The Bundeswehr intends to purchase F-35 fighter planes. In exchange, elements of the hull will be manufactured in Germany; negotiations between an arms business and the Free State of Saxony are already underway.

Lockheed Martin F-35 Lightning II
Lockheed Martin F-35 Lightning II

Saxony might soon be producing center fuselage sections for the F-35 fighter jet. This is based on information obtained by Mitteldeutscher Rundfunk. After that, negotiations have already begun between the Free State of Saxony and the arms conglomerate Rheinmetall. This might include the development of a manufacturing hall with an integrated assembly line. It would produce up to 400 center fuselage components for F-35 combat planes. Yet, it is still uncertain whether an agreement will be achieved in the end.

When questioned about the conversations, Rheinmetall declined to comment. When questioned by the MDR, government spokesperson Ralph Schreiber only mentioned Saxony as a desirable business location. "As a result, the state government is in continual touch with a diverse range of enterprises from Germany and beyond regarding investments in the Free State of Saxony," Schreiber explained.

Nevertheless, for reasons of confidentially, we do not disclose any information about potential or existing initiatives, as decisions on site growth, research and development projects, or new settlements are made solely by the individual firms.

-Saxony's government spokesperson, Ralph Schreiber

Rheinmetall revealed in mid-February that it has signed a letter of intent with Lookheed Martin and Northrop Grumman to produce F-35 fuselage parts. The collaboration would entail the creation of an integrated production line for "fuselage center pieces," according to Rheinmetall. Offset restrictions, which require related enterprises in the buyer's nation to invest in sections of the manufacturing, are typical practice in many arms sales.

F-35 to replace Tornado

The F-35 fighter aircraft is intended to replace the Tornado aircraft operated by the Bundeswehr beginning in 2028. The F-35 is now regarded as the most advanced fighter plane in the world. The stealth capability makes the aircraft difficult for enemy radar to identify. Meanwhile, the so-called nuclear involvement will be ensured by the acquisition of the planes. NATO's military strategy includes nuclear sharing. It requires that member governments have ready the technical criteria for the use of nuclear weapons, as well as that American nuclear weapons be kept on their territory. In an emergency, the F-35 could potentially transfer nuclear weapons from the United States.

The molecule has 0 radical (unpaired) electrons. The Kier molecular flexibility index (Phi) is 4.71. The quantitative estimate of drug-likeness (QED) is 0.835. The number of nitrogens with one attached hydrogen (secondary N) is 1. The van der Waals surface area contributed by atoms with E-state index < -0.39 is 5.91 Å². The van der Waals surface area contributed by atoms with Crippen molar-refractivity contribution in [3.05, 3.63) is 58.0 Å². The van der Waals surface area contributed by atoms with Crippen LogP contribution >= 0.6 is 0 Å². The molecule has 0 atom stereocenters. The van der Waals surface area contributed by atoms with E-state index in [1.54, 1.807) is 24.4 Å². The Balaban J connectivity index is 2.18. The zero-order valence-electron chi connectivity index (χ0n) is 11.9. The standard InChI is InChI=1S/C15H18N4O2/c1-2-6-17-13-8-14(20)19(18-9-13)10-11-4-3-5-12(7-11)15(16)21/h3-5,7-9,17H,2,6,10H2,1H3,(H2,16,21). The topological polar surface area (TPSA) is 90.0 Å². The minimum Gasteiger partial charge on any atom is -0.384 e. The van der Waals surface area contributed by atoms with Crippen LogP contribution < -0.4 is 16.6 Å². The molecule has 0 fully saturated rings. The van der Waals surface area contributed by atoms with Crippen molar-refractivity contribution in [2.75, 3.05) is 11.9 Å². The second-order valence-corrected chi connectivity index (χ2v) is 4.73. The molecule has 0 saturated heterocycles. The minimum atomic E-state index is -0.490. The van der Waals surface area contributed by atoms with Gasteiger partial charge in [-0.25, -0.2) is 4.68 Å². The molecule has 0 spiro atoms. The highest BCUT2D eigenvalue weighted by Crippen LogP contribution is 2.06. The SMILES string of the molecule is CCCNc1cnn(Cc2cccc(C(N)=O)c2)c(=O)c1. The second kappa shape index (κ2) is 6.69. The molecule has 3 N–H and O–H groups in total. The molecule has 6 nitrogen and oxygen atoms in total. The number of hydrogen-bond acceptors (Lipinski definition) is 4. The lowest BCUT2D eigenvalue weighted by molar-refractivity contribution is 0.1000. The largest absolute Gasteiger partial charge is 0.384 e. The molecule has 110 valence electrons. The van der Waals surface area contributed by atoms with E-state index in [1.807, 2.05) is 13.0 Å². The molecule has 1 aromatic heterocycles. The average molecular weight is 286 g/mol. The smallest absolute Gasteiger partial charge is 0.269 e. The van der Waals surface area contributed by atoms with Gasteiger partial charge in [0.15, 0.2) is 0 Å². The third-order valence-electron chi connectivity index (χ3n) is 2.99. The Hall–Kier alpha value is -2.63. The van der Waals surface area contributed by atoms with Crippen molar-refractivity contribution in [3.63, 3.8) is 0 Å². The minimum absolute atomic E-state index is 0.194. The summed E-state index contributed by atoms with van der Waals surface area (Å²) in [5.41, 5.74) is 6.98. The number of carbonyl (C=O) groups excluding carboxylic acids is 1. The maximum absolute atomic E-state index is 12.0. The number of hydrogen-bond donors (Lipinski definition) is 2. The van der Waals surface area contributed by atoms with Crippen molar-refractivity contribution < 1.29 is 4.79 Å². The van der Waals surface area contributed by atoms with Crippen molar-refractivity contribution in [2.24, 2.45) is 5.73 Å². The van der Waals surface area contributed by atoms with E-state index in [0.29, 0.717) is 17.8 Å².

The federal government agreed to purchase 35 fighter planes from the United States in the middle of last year. The 100 billion euro plan for the Bundeswehr will cover expenses in excess of eight billion euros. Nevertheless, media reports in December suggested that the expenses may reach 10 billion euros. The multi-role combat aircraft is purchased through a process known as foreign military sales. The federal government enters into a direct contract with the US government in such a circumstance. This should expedite the procurement of guns.

According to MDR information, Air Force personnel are now in contact with one of the corporations implicated in the USA. The Air Force verified this in response to an MDR request. According to a spokesperson, the purpose of the tour was not just to exchange knowledge about the F35, but also to better understand the weapon system in all of its components. "This implies that training in the appropriate areas may be changed before the aircraft joins the Bundeswehr," the spokesperson explained.

Saxony appears to be encouraging weapons colonies at the moment. Thus far, the Free State has had little arms industry production facilities. Rheinmetall has lately revealed that it is looking into building a powder facility in Saxony. This would cost between 700 and 800 million euros. The present state of the discussions is unknown.

But, according to MDR information, a settlement in the Grossenhain/Riesa region is presently being discussed. A proposed settlement at Delitzsch in North Saxony is becoming less plausible. According to MDR sources, if the F-35 is brought to Saxony, the fuselage production might be based there. 

The Saxon state administration also refused to confirm this. "Even in terms of the potential building of a powder agent plant, no specifications or preliminary choices on a prospective location have been made," said government spokesperson Schreiber. Von Schreiber believes that in this situation, too, a decision should be taken by a firm rather than by the authorities of the Free State of Saxony.

Previous Post Next Post